At British Swim School, our program prioritizes water safety and survival. One way we support this is through a one-of-a-kind safety training called Survival Week. During Survival Week, we continue to work on survival skills during the lessons, but students learn to do all these skills while wearing clothing. The reality is that when a water accident/drowning incident happens, people are not wearing their bathing suit and goggles. We want everyone to experience this feeling in a controlled environment to decrease the panic and practice what to do should it ever happen outside of our lessons. Survival Week occurs several times throughout the year and while our students understand that this is a potentially life-saving learning experience, we also make it fun, which we know improves knowledge retention!
In continued support of our swim families and our mission to protect every life from drowning, we chose to conduct Survival Week virtually during our temporary closure due to the COVID-19 outbreak, as we remain committed to water safety through education and water safety awareness. Throughout our virtual Survival Week, five of our highly trained Instructors each discuss an important water safety topic.
Watch Children In and Around Water
Always watch children closely when they’re in or around the water, no matter how confident you are in their swimming skills. Even kids who know how to swim can be at risk for drowning, so it’s important to be alert. One second alone in the water is a second too many!
When children are swimming, there should always be a Water Watcher on duty–an adult whose only job is to watch the pool. No talking on the phone, playing cards, or reading a book! That said, make sure a phone is charged and available in case of an emergency. Use a Water Watcher badge help you and your friends take turns supervising your kids. Download a Water Watcher badge here!
Safeguard Pools and Other Household Hazards
Backyard swimming pools, bathtubs and other water sources are fun, but they can also be dangerous. The threat of drowning can happen in mere seconds and is often completely silent. To keep your children safe in and around the water, safeguard pools and other household hazards!
Children are drawn to the water and you should take safety precautions to keep him or her away. If you have a backyard pool, install a four-sided isolation fence, at least five feet high, equipped with self-closing and self-latching gates that completely surrounds the pool and prevents direct access from the house and yard. Never prop the gate open or leave chairs, tables or kids’ toys near the gate that a child could use to climb over it. Also, invest in pool and gate alarms to alert you when a child goes near the water!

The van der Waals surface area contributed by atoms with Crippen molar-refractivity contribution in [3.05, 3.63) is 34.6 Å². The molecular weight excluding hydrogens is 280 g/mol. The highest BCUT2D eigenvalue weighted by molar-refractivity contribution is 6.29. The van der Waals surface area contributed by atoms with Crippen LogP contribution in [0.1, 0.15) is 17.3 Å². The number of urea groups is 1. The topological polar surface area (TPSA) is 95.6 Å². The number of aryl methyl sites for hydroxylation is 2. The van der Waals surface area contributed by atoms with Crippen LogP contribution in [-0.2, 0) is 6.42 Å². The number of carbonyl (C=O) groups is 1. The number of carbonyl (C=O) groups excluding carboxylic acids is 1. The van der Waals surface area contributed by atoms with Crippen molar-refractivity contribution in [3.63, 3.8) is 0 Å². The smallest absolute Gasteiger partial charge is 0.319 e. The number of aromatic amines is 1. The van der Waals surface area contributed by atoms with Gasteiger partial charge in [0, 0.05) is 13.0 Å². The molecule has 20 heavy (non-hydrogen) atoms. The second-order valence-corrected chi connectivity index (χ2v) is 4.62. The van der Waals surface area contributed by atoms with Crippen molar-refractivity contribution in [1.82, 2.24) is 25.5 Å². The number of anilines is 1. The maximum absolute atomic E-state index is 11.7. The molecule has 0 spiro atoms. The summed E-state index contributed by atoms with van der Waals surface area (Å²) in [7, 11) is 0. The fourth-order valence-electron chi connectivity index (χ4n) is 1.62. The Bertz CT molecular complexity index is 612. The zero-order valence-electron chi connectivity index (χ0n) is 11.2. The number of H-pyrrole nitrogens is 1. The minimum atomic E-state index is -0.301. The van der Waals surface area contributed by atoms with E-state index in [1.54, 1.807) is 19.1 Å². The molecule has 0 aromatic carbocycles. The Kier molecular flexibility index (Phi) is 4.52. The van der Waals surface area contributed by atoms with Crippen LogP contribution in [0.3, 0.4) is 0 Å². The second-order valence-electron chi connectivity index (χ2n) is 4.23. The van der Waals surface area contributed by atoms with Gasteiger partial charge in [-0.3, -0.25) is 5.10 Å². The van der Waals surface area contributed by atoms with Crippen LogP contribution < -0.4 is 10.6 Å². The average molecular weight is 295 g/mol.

Learn and Practice Lifesaving Skills
Anywhere there is water there is risk of drowning, especially for children. It’s always best to be prepared in case of an unexpected incident. Know the basics of swimming (floating, moving through water), learn CPR procedures, and keep a first aid kit readily available. It’s important to understand the basics of lifesaving so you can assist in an emergency. Classes are available through American Red Cross and many other nonprofit organizations.
Lifejacket Safety Saves Lives
Life jackets save lives! Small children and inexperienced swimmers should wear life jackets any time they’re near water, including at pools or water parks, and everyone should wear life jackets when near oceans and open bodies of water.
There are many types of life jackets and it’s important to check that you have the right type for the activity. Make sure the life jacket is U.S. Coast Guard approved and check the label for intended weight and size measurements to ensure it fits the intended user. Check buckles and straps for intended function and discard any lift jacket with torn fabric or loose straps. Once the life jacket has been inspected, put it on and practice swimming in it before engaging in water activities.
Review Emergency and Lifesaving Procedures
With social distancing in full swing during the COVID-19 outbreak, adults and children may be engaging in more water-based activities, such as boating, canoeing and even exploring creeks and rivers. While this is a great way to stay busy and remain active, we strongly encourage everyone to educate themselves on water safety–not just in pools but during water activities in all bodies of water! After all, water safety will remain equally as important when life returns to normal!
Continue Learning About Water Safety
We encourage everyone to continue learning about water safety and begin implementing these procedures immediately. No single procedure can guarantee safety, but together–as part of a holistic water safety plan–these actions can help to reduce the risk of drowning related death and disability. Visit our water safety page to check out our water safety tips and download our Safety Tips brochure!